How to Choose a Plumber?


tapWhen having plumbing work done, how should you assess a plumber’s ability? Renovate Your House and Home magazine puts this question, and a few more, to the Plumbing & Heating Contractors Association in Cork.


Plumbing & Heating Contractors Association Cork: Q&A
Q. What is the best way to go about locating a plumber and what questions should be asked to best ascertain if your plumber is suited for a particular job?
A. The tried and tested method is to have a plumber recommended by a person you know to help judge quality of their work, and it is even more helpful if you can view previous jobs they have completed. Simply ringing the Golden Pages could result in anyone turning up to do the job with no reference to their work whatsoever.
Another way is to consult a friend who might work in construction (i.e. an engineer or architect), who could recommend someone they have worked with. Being a member of the Plumbing and Heating Association is also a good guide for quality.

Q. In what format and to what detail should a homeowner expect a plumber’s quotation for a job to be in? For example, how detailed should an estimate for a bathroom conversion be?
A. You should always meet with your plumber face to face and have them physically look at the job that is to be done prior to getting a quote. The quote should be a detailed breakdown of materials, fittings etc, not just a lump sum figure. If there are any exclusions involved in the job these should be listed with the quote; for example, if a builder is required for part of the work this should be highlighted by the plumber, so the customer knows this is not included in their price. It should also be highlighted as to whether or not the waste disposal is included in the price (it usually is not) so then you can organise a skip for the waste from the job.

Q. What tips would you give to someone preparing to start a major plumbing job (e.g. a new bathroom)? How can they plan for it?
A. Again, disposal of waste is a key part of preparation. People should also be made aware that certain facilities in their house will be unavailable for a length of time so alternative arrangements should be made. For example, there will be no toilet and shower facilities if the only bathroom in the house is being renovated.

Q. When might a plumber not be needed?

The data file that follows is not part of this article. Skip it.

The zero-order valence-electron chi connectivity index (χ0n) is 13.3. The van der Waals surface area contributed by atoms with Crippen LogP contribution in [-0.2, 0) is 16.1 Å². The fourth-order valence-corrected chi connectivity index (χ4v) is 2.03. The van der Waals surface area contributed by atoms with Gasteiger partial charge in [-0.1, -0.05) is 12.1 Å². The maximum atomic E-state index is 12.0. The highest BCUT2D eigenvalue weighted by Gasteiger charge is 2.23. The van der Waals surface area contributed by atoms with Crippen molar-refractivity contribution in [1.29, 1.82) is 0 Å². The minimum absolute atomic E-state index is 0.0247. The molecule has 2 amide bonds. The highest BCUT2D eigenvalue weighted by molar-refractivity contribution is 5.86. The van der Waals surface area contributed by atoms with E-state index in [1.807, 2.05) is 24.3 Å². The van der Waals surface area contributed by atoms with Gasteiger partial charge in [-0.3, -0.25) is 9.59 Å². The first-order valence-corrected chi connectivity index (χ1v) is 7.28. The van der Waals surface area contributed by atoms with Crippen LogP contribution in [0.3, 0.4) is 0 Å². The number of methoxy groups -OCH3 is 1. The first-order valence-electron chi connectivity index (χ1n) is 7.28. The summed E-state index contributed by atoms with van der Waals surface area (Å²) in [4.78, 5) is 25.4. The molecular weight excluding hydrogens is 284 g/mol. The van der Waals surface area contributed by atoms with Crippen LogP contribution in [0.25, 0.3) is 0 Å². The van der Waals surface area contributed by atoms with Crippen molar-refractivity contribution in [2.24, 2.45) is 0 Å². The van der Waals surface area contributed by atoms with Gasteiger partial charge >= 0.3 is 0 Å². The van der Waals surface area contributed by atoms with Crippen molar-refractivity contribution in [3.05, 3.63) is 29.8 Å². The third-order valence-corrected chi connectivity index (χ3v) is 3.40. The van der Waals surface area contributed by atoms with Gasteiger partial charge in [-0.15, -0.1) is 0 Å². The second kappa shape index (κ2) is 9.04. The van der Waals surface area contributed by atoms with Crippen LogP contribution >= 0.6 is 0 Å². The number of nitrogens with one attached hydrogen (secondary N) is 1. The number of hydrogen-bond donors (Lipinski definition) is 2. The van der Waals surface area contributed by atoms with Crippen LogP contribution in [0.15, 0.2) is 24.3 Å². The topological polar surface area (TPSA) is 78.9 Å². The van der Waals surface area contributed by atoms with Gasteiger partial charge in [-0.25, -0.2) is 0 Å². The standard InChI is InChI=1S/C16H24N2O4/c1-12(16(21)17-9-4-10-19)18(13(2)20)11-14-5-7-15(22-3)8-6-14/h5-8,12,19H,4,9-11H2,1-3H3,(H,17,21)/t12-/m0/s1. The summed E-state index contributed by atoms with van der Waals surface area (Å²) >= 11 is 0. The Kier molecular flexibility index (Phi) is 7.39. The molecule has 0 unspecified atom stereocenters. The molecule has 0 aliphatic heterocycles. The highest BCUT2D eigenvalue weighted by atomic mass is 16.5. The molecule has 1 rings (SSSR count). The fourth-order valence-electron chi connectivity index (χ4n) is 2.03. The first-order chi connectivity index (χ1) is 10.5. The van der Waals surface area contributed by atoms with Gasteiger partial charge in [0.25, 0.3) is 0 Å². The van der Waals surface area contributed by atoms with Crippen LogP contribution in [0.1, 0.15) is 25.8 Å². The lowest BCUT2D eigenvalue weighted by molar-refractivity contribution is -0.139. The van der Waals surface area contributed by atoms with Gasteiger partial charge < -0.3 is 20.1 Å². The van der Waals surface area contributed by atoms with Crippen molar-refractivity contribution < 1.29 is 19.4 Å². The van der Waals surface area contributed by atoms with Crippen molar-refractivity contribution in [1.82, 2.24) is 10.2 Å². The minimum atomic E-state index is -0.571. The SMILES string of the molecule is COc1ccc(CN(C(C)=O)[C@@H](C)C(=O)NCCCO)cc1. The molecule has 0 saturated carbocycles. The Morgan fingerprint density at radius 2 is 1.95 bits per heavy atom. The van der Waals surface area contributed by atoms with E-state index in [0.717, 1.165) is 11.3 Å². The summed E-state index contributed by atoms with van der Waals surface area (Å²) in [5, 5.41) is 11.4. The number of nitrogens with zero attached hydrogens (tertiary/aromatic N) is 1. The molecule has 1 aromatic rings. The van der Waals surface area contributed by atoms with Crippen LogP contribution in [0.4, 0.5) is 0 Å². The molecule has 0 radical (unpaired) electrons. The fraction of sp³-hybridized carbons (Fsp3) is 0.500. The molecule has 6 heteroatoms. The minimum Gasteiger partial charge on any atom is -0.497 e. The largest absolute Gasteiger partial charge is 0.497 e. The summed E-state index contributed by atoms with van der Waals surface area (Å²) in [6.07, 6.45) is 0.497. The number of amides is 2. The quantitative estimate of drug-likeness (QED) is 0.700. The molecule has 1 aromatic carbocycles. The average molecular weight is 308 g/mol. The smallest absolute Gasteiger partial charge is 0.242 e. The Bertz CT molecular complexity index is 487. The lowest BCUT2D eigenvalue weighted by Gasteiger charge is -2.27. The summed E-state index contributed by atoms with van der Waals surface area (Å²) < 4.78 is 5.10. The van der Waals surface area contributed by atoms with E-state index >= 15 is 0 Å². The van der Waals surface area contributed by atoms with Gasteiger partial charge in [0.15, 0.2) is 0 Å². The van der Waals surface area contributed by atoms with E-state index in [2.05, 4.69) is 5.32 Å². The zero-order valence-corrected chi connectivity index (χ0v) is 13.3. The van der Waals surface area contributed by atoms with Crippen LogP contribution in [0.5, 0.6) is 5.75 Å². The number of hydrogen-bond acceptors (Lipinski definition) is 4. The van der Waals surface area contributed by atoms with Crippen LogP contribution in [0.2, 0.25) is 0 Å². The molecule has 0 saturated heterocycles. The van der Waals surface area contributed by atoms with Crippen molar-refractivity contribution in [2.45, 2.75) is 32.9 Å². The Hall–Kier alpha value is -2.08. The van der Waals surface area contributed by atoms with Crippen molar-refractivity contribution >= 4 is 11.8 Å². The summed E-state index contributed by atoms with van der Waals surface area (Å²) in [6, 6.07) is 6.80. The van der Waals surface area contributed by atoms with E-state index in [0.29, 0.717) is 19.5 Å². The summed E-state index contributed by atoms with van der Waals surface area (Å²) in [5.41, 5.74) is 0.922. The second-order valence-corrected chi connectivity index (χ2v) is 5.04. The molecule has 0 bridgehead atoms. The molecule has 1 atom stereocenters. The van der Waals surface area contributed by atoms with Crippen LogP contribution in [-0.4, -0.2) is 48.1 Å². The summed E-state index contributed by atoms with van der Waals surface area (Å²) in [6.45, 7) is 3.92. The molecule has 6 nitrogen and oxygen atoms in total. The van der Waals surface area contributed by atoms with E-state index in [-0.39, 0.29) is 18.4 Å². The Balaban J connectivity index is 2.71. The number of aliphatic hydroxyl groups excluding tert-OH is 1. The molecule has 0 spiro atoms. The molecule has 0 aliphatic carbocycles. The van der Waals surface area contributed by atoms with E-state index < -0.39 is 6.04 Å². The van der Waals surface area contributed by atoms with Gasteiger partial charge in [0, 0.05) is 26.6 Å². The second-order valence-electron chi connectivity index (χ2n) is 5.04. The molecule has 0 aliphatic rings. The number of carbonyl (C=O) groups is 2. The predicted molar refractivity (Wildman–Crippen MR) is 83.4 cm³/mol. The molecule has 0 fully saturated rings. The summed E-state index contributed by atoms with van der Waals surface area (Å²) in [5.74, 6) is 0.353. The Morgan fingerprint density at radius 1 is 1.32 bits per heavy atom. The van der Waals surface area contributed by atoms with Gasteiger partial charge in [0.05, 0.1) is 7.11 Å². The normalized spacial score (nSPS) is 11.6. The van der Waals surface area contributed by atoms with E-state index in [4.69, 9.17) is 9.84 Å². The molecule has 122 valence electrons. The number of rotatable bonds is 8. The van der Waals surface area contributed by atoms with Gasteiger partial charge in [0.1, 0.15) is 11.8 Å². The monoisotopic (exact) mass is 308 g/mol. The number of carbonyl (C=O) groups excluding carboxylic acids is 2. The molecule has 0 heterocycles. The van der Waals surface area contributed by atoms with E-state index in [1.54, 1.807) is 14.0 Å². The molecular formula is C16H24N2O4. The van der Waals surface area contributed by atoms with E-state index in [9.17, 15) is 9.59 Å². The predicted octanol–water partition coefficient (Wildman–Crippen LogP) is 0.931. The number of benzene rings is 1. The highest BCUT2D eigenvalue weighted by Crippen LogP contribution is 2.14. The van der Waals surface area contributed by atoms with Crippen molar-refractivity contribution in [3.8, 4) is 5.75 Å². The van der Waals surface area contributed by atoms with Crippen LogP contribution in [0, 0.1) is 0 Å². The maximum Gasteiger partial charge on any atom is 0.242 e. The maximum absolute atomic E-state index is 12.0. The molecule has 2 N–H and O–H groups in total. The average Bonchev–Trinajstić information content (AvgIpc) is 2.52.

A. Leaking showers (resulting in a stain in the ceiling below) is one issue that sometimes does not require a plumber, as the problem is often caused by leaks in the tiling and not the plumbed facilities. One way to check if it is the shower tray or tiles that are leaking is to place the showerhead in the tray with the water running (low) for a number of hours, without the tiles being splashed. If no leak appears, then the leak is coming from the tiles and a plumber is not required. It should also be noted that more and more commercial properties now have meters for water use, and water is paid for. This is a situation that will more than likely come into the domestic water market in the future, so wasting water through leakage will become even more of a problem as it will be charged for. This heightens the need to use a good plumber for any jobs.

Q. While each job is different, are there any rough guidelines in relation to what a person might have to pay for a plumbing job and how to plan a budget?
A. It is not possible to give an estimate as jobs vary greatly. Costs are affected by the type of structure, existing plumbing, drainage, tiling, types of fittings etc. However, if you have a number of detailed quotes this will give you a good breakdown of what a job should cost.

Q. What renovation projects requiring plumbers are proving popular in recent times?
A. There are more and more elaborate bathroom suites being built or renovated. However, the cost of fittings has grown enormously compared to what used to be the case a few years ago.

Q. How can householders maintain their systems?
A. It is very important to have boilers (gas and oil) serviced regularly, in the region of once every 12 months. This is not just a safety issue, but also an efficiency issue. A serviced boiler will run more economically and be more cost effective in the long run. For a basic service of your boiler by a Bord Gais installer the prices start around €99. A call out charge for a boiler repair is €80 for the first 30 minutes and €25 for each subsequent 15 minutes. Always ensure that drains and plumbed facilities are kept clean and are cleared of any blockages regularly to help avoid problems building up.